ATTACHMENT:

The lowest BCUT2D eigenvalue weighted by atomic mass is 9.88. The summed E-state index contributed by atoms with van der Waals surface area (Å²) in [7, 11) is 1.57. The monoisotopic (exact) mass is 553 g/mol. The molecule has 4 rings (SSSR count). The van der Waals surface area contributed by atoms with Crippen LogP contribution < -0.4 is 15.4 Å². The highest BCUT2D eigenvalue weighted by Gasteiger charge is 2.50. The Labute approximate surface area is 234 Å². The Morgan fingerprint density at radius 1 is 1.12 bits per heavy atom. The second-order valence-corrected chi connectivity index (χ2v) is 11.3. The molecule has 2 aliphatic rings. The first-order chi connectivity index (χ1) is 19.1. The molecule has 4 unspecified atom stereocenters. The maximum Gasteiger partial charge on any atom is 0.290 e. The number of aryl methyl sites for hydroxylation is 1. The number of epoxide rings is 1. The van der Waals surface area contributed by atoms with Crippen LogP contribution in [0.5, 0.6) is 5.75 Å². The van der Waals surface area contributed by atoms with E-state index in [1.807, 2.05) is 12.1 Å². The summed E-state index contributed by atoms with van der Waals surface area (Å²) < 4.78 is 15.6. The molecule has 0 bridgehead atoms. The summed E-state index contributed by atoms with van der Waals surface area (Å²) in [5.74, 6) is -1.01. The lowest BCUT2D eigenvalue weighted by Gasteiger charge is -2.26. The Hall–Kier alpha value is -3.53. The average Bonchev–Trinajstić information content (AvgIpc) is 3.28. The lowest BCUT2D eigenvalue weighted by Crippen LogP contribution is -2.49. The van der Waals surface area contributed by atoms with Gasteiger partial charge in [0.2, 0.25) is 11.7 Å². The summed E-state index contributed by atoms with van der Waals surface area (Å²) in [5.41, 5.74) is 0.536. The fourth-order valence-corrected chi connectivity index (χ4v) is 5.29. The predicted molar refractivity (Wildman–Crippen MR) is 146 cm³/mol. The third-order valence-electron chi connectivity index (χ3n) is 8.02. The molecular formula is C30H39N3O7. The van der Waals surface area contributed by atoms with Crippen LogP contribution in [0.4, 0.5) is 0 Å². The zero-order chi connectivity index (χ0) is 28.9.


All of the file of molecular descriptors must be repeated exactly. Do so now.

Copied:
The lowest BCUT2D eigenvalue weighted by atomic mass is 9.88. The summed E-state index contributed by atoms with van der Waals surface area (Å²) in [7, 11) is 1.57. The monoisotopic (exact) mass is 553 g/mol. The molecule has 4 rings (SSSR count). The van der Waals surface area contributed by atoms with Crippen LogP contribution < -0.4 is 15.4 Å². The highest BCUT2D eigenvalue weighted by Gasteiger charge is 2.50. The Labute approximate surface area is 234 Å². The Morgan fingerprint density at radius 1 is 1.12 bits per heavy atom. The second-order valence-corrected chi connectivity index (χ2v) is 11.3. The molecule has 2 aliphatic rings. The first-order chi connectivity index (χ1) is 19.1. The molecule has 4 unspecified atom stereocenters. The maximum Gasteiger partial charge on any atom is 0.290 e. The number of aryl methyl sites for hydroxylation is 1. The number of epoxide rings is 1. The van der Waals surface area contributed by atoms with Crippen LogP contribution in [0.5, 0.6) is 5.75 Å². The van der Waals surface area contributed by atoms with E-state index in [1.807, 2.05) is 12.1 Å². The summed E-state index contributed by atoms with van der Waals surface area (Å²) < 4.78 is 15.6. The molecule has 0 bridgehead atoms. The summed E-state index contributed by atoms with van der Waals surface area (Å²) in [5.74, 6) is -1.01. The lowest BCUT2D eigenvalue weighted by Gasteiger charge is -2.26. The Hall–Kier alpha value is -3.53. The average Bonchev–Trinajstić information content (AvgIpc) is 3.28. The lowest BCUT2D eigenvalue weighted by Crippen LogP contribution is -2.49. The van der Waals surface area contributed by atoms with Gasteiger partial charge in [0.2, 0.25) is 11.7 Å². The summed E-state index contributed by atoms with van der Waals surface area (Å²) in [5.41, 5.74) is 0.536. The fourth-order valence-corrected chi connectivity index (χ4v) is 5.29. The predicted molar refractivity (Wildman–Crippen MR) is 146 cm³/mol. The third-order valence-electron chi connectivity index (χ3n) is 8.02. The molecular formula is C30H39N3O7. The van der Waals surface area contributed by atoms with Crippen LogP contribution in [0.4, 0.5) is 0 Å². The zero-order chi connectivity index (χ0) is 28.9.